Family Separations are a Humanitarian Issue
Author: Janine Lee & Gilbert Miller
Like all of you, we have been horrified and disturbed in recent days by the images and stories of children being separated from their families at the southern border. We are speaking out today because we believe the treatment of children and families is not a political issue – it is a humanitarian one.
Any parent can understand the importance of holding and cuddling children, and the power of nurturing to calm them. The idea of not being there to hold them, and never being certain about when we might see them again, would be unbearable.
Separating children from their parents must not happen, and we hope the executive order issued yesterday prevents future separations. It is also critical that every effort is made to reunite families that have already been separated.
Immigration Enforcement Must Put Families First
Author: Janine Lee and Sammy Moon
Earlier this week, U.S. Immigration and Customs Enforcement (ICE) carried out a series of raids at facilities throughout Mississippi that resulted in nearly 700 men and women being apprehended and accused of being in the country illegally.
It quickly became clear that these actions did not take into account the impact on the families of those taken into custody. The raids came on the first day of school – many children emerged from what should be a day of promise and possibility to find no one to pick them up, with no information on what happened to their mother or father. In some cases, children lost both parents to these raids.
We have since seen images of children crying in the street, confused and afraid. Many children were left with, literally, nowhere to go. The local residents and businesses that volunteered to house these children until they could be connected with loved ones deserve our highest praise. While many of those initially taken into custody have since been released, hundreds more are still in detention.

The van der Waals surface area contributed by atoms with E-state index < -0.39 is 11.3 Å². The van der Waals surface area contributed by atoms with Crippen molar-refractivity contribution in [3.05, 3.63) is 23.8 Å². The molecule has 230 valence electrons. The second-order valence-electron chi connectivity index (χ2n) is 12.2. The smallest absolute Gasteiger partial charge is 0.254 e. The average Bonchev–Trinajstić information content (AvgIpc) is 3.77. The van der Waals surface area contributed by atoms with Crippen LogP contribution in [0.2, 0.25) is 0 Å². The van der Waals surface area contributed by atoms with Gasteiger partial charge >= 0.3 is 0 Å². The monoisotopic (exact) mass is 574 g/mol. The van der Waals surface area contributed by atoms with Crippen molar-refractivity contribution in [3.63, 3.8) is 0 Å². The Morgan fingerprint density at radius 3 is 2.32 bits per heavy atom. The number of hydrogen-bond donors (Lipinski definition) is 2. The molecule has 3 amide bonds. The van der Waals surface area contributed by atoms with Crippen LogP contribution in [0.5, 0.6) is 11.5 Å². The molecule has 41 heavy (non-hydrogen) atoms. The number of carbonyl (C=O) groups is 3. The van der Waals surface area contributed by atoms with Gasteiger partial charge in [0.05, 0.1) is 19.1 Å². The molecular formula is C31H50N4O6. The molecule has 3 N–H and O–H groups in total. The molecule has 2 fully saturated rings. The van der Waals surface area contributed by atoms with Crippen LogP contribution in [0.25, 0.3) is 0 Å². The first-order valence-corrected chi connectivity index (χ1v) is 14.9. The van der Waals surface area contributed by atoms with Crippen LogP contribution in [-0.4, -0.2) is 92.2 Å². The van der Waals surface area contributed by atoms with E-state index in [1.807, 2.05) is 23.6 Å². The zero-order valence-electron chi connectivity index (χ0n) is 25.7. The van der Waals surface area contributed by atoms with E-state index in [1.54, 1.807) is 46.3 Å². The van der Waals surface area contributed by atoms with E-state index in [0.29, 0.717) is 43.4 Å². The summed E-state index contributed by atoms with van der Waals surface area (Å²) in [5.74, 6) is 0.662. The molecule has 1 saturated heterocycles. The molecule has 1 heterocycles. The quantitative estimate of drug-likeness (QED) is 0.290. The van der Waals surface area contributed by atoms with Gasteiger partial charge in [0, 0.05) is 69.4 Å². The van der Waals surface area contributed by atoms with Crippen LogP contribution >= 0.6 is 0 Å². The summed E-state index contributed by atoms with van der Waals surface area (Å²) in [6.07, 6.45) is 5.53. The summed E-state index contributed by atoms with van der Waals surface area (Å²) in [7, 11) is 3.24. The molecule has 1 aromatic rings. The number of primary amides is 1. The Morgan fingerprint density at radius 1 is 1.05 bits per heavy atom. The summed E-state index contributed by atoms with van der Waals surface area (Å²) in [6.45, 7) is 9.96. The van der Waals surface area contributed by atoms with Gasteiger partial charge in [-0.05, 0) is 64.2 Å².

Sadly, these actions are all too reminiscent of the family separations that took place at the Southern border last year. Back then, SECF leadership wrote that “the treatment of children and families is not a political issue – it is a humanitarian one.” This remains the truth today.
50th Annual Meeting Speaker Highlight: Daranee Petsod
Author: Southeastern Council of Foundations
Just as the treatment of immigrants, asylum-seekers and other refugees has emerged as a regular topic in the news, in the halls of Congress and in the race for president, it has also risen as an area of concern for philanthropy in the Southeast and beyond.
Fortunately, foundations seeking to support these populations, or deepen their existing work, have a go-to resource available to them: Grantmakers Concerned with Immigrants and Refugees, led by Daranee Petsod, the organization’s president.
At this year’s Annual Meeting, attendees will be able to hear from Petsod in person. “How Did We Get Here on Immigration?”, a session set for the meeting’s first day, will help participants understand the history of immigration in the United States and how it shapes and informs current-day practices.
In a recent letter addressing several recent news stories focused on immigrants – ICE raids in Mississippi, the ongoing detention crisis at the Southern border, and mass shootings in Gilroy, Calif., and El Paso, Texas, that targeted Latinx people – Petsod urged foundations to make support for immigrant families an ongoing part of their regular grantmaking.
“Add funding for rapid response to your overall annual grantmaking budget,” she wrote. “Having readily available funds for this purpose will allow you to make grants quickly when these events occur, particularly outside of your geographic area, issue focus, or grantee pool.”